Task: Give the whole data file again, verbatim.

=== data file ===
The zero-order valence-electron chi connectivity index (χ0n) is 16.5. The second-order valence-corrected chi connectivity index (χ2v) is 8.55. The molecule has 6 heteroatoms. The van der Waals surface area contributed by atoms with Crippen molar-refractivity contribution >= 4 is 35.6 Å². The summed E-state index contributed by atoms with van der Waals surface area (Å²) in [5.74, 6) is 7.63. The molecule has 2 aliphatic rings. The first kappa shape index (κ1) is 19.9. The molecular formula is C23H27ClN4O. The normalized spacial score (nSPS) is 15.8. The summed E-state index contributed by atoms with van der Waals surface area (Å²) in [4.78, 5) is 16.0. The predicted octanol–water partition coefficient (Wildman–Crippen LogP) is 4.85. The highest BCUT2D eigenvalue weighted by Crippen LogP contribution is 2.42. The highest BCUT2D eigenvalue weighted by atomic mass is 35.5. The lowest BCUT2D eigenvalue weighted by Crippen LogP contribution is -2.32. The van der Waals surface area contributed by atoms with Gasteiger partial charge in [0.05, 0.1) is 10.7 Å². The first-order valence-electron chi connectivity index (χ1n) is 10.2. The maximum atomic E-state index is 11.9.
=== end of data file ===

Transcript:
The zero-order valence-electron chi connectivity index (χ0n) is 16.5. The second-order valence-corrected chi connectivity index (χ2v) is 8.55. The molecule has 6 heteroatoms. The van der Waals surface area contributed by atoms with Crippen molar-refractivity contribution >= 4 is 35.6 Å². The summed E-state index contributed by atoms with van der Waals surface area (Å²) in [5.74, 6) is 7.63. The molecule has 2 aliphatic rings. The first kappa shape index (κ1) is 19.9. The molecular formula is C23H27ClN4O. The normalized spacial score (nSPS) is 15.8. The summed E-state index contributed by atoms with van der Waals surface area (Å²) in [4.78, 5) is 16.0. The predicted octanol–water partition coefficient (Wildman–Crippen LogP) is 4.85. The highest BCUT2D eigenvalue weighted by Crippen LogP contribution is 2.42. The highest BCUT2D eigenvalue weighted by atomic mass is 35.5. The lowest BCUT2D eigenvalue weighted by Crippen LogP contribution is -2.32. The van der Waals surface area contributed by atoms with Gasteiger partial charge in [0.05, 0.1) is 10.7 Å². The first-order valence-electron chi connectivity index (χ1n) is 10.2. The maximum atomic E-state index is 11.9.